The specter of communism currently haunts the New Museum in its summer “bloc-buster” exhibition Ostalgia. It’s an ambitious project that consumes most of the galleries with a swirling conglomeration of disparate mediums, artists, scales and concepts that reflect the miasmic atmosphere of post-Soviet territories. With its title adapted from the (East) German neologism ostalgie meant to express the longing for a time before the fall of the Iron Curtain, it’s hard to see whether the exhibition is drawing upon legitimately fond memories of the socialist experiment, or a Soviet-style Stockholm Syndrome.
Specters, those incorporeal manifestations of the past that haunt us, run through the exhibition both figuratively and literally. The examples of video art peppered throughout the space, from Sanja Iveković to Tacita Dean, express how these ghosts inhabit our past and present. Many have low production values in which the images are misaligned, creating ghastly auras around the subjects. This attribute of the artworks echoes what scholar Jeffrey Sconce refers to as “television ghosts,” apparitions of subjects that mimic their every move.
Vladimir Arkhipov’s clinical photographs of cultural artifacts, shot with the same panache as objects in an evidence locker, look like corpses drained of life, their meaning lost when Lenin’s ideals collapsed. Sergey Zarva’s portraits painted in a hybrid style of Soviet Realism and German Expressionism, from his 2010 Ogonyok series, ooze the dialectical forces of East and West in aberrant personal portrayals. Thomas Schütte’s “Three Capacity Men” (2005), an ominous, domineering triumvirate of grotesque sculptures looms heavily in a nearly empty gallery. It appears ghosts do not fade, but grow more powerful over time.
The most contemplative work, and curator Massimiliano Gioni’s catalyst for the show, is Phil Collins’s documentary Marxism Today (Prologue) (2010). Profiling the group that was arguably most affected by the democratization of the USSR, it’s composed of a series of interviews with former professors of Marxist Theory and their life after the dissolution of the Union. It’s a sharp, emotional look at the aftermath of the complete restructuring of a society, and how patrons of the old guard are supposed to function moving forward. One levelheaded woman acclimated well, merely understanding that now she was supposed to accrue capital, whilst another lost all meaning in her life.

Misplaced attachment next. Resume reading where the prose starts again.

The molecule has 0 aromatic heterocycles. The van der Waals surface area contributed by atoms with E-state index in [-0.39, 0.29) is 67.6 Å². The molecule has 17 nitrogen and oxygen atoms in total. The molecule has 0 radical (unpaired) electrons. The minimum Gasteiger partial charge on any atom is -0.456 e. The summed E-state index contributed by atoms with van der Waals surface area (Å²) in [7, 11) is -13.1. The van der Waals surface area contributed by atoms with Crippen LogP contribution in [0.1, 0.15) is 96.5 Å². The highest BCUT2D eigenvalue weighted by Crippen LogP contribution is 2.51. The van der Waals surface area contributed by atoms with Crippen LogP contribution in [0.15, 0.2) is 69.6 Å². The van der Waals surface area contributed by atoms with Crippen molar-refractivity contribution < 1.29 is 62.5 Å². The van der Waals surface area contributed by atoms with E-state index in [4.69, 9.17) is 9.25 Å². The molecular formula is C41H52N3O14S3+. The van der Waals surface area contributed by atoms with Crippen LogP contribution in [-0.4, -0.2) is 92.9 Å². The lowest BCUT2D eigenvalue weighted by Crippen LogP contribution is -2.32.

The exact tone of the show, however, is pretty indecipherable; some artists document the abject conditions workers faced under Soviet rule, while others express kinship to the Marxist motherland. Some pieces just leave you scratching your head, like David Ter-Oganyan’s 2011 series of quasi-witty sculptures This Is Not a Bomb. They’re clusters of olive oil cans, Coca-Cola bottles and other consumer commodity fetishes duct taped together and strung with wires that litter the corners, stairways and elevators of the museum. Is capitalism a deadly threat, an innocuous red herring, or a joke? The same could be said for the entire exhibition, though it’s clearly not attempting to be didactic in execution, merely surveying its time.
Twenty years after the demolition of the Berlin Wall with the Western economy in dire straits, the very notion of our own perestroika presents itself as a valid option. Ostalgia serves not only as an archive of the oeuvre of repressed artists from a specific geopolitical time, but as a reopening of a dialogue about restructuring our own society. Of course, with the narrative partially constructed by a billionaire gas oligarch, it may be too soon to think our own imperialistic ghosts have stopped haunting us.
Ostalgia is on view at the New Museum until September 25.